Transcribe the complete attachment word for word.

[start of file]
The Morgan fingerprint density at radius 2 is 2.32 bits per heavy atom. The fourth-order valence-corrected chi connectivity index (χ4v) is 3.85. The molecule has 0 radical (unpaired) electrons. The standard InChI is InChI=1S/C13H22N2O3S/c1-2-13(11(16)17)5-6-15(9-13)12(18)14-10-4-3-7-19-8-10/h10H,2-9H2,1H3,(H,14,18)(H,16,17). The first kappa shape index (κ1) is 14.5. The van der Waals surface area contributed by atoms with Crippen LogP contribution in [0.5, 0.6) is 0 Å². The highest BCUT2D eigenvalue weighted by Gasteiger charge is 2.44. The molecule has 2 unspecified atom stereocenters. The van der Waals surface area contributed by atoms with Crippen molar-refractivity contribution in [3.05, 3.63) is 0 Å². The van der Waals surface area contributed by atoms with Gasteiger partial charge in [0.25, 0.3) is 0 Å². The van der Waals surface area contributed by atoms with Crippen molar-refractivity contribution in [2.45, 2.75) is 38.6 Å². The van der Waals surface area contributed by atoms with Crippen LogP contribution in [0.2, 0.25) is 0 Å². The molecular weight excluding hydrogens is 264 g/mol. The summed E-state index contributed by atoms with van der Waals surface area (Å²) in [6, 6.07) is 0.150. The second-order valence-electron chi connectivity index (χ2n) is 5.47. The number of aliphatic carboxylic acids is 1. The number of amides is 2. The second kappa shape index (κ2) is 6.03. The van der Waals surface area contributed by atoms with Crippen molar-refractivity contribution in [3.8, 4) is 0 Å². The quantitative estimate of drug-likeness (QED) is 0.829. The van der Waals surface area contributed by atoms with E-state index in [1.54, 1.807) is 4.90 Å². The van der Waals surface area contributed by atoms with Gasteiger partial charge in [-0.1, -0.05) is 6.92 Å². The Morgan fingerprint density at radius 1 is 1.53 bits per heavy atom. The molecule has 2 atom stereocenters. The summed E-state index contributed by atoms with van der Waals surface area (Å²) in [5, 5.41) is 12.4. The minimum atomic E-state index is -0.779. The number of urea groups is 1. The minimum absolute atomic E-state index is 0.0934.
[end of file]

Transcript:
The Morgan fingerprint density at radius 2 is 2.32 bits per heavy atom. The fourth-order valence-corrected chi connectivity index (χ4v) is 3.85. The molecule has 0 radical (unpaired) electrons. The standard InChI is InChI=1S/C13H22N2O3S/c1-2-13(11(16)17)5-6-15(9-13)12(18)14-10-4-3-7-19-8-10/h10H,2-9H2,1H3,(H,14,18)(H,16,17). The first kappa shape index (κ1) is 14.5. The van der Waals surface area contributed by atoms with Crippen LogP contribution in [0.5, 0.6) is 0 Å². The highest BCUT2D eigenvalue weighted by Gasteiger charge is 2.44. The molecule has 2 unspecified atom stereocenters. The van der Waals surface area contributed by atoms with Crippen molar-refractivity contribution in [3.05, 3.63) is 0 Å². The van der Waals surface area contributed by atoms with Gasteiger partial charge in [0.25, 0.3) is 0 Å². The van der Waals surface area contributed by atoms with Crippen molar-refractivity contribution in [2.45, 2.75) is 38.6 Å². The van der Waals surface area contributed by atoms with Crippen LogP contribution in [0.2, 0.25) is 0 Å². The molecular weight excluding hydrogens is 264 g/mol. The summed E-state index contributed by atoms with van der Waals surface area (Å²) in [6, 6.07) is 0.150. The second-order valence-electron chi connectivity index (χ2n) is 5.47. The number of aliphatic carboxylic acids is 1. The number of amides is 2. The second kappa shape index (κ2) is 6.03. The van der Waals surface area contributed by atoms with Crippen molar-refractivity contribution in [3.8, 4) is 0 Å². The quantitative estimate of drug-likeness (QED) is 0.829. The van der Waals surface area contributed by atoms with E-state index in [1.54, 1.807) is 4.90 Å². The van der Waals surface area contributed by atoms with Gasteiger partial charge in [-0.1, -0.05) is 6.92 Å². The Morgan fingerprint density at radius 1 is 1.53 bits per heavy atom. The molecule has 2 atom stereocenters. The summed E-state index contributed by atoms with van der Waals surface area (Å²) in [5, 5.41) is 12.4. The minimum atomic E-state index is -0.779. The number of urea groups is 1. The minimum absolute atomic E-state index is 0.0934.